According to the police incident report and details provided to TCB by police department public information officer, Ron Glenn, more than 20 officers responded to the call around 10:30 p.m. on Friday evening to the quiet neighborhood off of Lawndale Drive in Greensboro. (Correction Dec. 11, 2021): Officers who responded to the call were wearing body-worn cameras that, according to a new state law, Lopez has to petition a court to view. Prior to the provision in the new law which took effect on Dec. 1, Lopez could have requested to view it by asking the Greensboro Police Department for the footage, but Mayor Nancy Vaughan noted that Lopez never formally requested to see it before Dec. 1. Lopez told TCB that he spoke to SBI Detective Williams to see the footage and that Williams told him he “would look into it” but he never heard back. Now, Lopez said he is working with his attorney to get details that he’s been chasing for weeks.

“I’ve only talked to two people since my son died two weeks ago,” Lopez said. “Why did he shoot him? Just because he came out from behind a shed?”

None of the public details such as the incident report, the public statement and the responses from Glenn provide a full picture of what took place on Nov. 19. Lopez said he had spoken to his son a few hours earlier about going to the house to pick up some clothes. As far as Lopez knows, the 3504 Cloverdale Drive address is where his son was staying, presumably with his girlfriend. A news report by Fox 8 published on Nov. 15 appears to confirm that Lopez was at least temporarily staying at that address. According to the Fox 8 report, Lopez was pulled over by a sheriff’s deputy on the previous Monday, Nov. 15, for allegedly having a fake license plate. While the deputy was waiting for backup, Lopez allegedly got in the car and drove away, leaving a female passenger on the side of the road. Deputies then chased Lopez back to the Cloverdale Drive address which they obtained from the passenger who had been left behind. Once they got to the site, they found that Lopez had barricaded himself inside one of the rooms of the house in which guns were stored. Hours later, deputies convinced Lopez to exit the home and he was arrested. A search on the Sheriff’s Office database reflects that a Joseph Lopez was arrested on Nov. 15 around 9:40 a.m. for possession by felon of firearms. The Guilford County Sheriff’s Office did not provide TCB with the full incident report in time for publication.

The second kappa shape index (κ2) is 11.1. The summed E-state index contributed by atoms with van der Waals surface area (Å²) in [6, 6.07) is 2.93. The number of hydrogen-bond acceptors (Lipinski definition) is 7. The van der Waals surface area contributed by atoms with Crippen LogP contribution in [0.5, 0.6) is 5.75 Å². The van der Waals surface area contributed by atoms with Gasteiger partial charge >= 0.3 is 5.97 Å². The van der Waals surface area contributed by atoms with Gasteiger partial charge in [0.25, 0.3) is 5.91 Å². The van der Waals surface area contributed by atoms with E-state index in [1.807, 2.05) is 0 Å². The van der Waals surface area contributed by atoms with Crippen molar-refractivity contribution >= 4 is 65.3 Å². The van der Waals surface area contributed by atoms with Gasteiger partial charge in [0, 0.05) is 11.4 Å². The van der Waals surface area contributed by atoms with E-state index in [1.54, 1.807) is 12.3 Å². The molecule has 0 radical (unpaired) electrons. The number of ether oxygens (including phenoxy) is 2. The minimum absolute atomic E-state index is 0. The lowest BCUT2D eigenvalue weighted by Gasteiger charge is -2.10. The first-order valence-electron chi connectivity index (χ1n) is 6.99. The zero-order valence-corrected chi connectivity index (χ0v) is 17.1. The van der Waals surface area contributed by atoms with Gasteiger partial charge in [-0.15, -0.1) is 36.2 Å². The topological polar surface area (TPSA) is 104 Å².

Joseph Thomas Lee Lopez, known to family and friends as “Joe Bug,” was 29 years old when he died. On Dec. 20, he would have celebrated his 30th birthday. (photo by Sayaka Matsuoka)

After his son was arrested, Lopez said he got a call from him later that day saying he was being released with a promise to appear for his court date. His son then asked him for some gas money and told him that he was staying with “his girl.” When it comes to the guns, Lopez also said that his son told him that while there were guns in the house, that they were locked, and he didn’t have a combination to the safe. Lopez said he has never known his son to own any guns. The public statement about the shooting on Friday did not state that Lopez was armed.

“I don’t know if he had a gun but if he had a gun, I think they would have put that out,” Lopez said. “So why did they shoot him?”

According to county records, the home at 3504 Cloverdale Drive is owned by Robert and Carolyn Anderson. During a visit to the home on Dec. 3, a woman, who said she did not own the house, was washing her car in the front yard. A young child and an older teenager looked on as the woman declined to answer questions about the shooting. In the backyard, a two-car garage and a small shed could be seen.

One of the questions that lingers in Lopez’s mind is why if officers were able to coax his son out of a room where he was supposedly armed on Monday, were they not able to do the same thing on Friday when he wasn’t armed?

“Why couldn’t you do anything other than shoot my son?” Lopez asked. “If there were 20 officers, why did only one choose to shoot my son?”

‘I’m not going to give up’